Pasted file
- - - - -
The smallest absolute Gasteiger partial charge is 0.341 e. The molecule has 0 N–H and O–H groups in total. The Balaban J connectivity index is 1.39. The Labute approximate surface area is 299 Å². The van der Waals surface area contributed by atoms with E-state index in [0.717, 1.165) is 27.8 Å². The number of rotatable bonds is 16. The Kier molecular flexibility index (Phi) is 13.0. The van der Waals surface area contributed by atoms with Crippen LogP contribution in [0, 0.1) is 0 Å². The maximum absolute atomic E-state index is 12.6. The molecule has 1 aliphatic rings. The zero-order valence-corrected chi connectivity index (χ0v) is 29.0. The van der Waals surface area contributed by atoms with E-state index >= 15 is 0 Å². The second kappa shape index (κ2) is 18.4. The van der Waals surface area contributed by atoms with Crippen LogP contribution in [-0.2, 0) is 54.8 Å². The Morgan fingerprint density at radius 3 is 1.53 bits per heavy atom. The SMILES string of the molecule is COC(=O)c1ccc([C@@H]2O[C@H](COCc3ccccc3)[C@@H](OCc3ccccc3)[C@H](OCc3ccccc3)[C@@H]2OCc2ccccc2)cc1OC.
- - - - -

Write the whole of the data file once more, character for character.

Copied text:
The smallest absolute Gasteiger partial charge is 0.341 e. The molecule has 0 N–H and O–H groups in total. The Balaban J connectivity index is 1.39. The Labute approximate surface area is 299 Å². The van der Waals surface area contributed by atoms with E-state index in [0.717, 1.165) is 27.8 Å². The number of rotatable bonds is 16. The Kier molecular flexibility index (Phi) is 13.0. The van der Waals surface area contributed by atoms with Crippen LogP contribution in [0, 0.1) is 0 Å². The maximum absolute atomic E-state index is 12.6. The molecule has 1 aliphatic rings. The zero-order valence-corrected chi connectivity index (χ0v) is 29.0. The van der Waals surface area contributed by atoms with E-state index >= 15 is 0 Å². The second kappa shape index (κ2) is 18.4. The van der Waals surface area contributed by atoms with Crippen LogP contribution in [-0.2, 0) is 54.8 Å². The Morgan fingerprint density at radius 3 is 1.53 bits per heavy atom. The SMILES string of the molecule is COC(=O)c1ccc([C@@H]2O[C@H](COCc3ccccc3)[C@@H](OCc3ccccc3)[C@H](OCc3ccccc3)[C@@H]2OCc2ccccc2)cc1OC.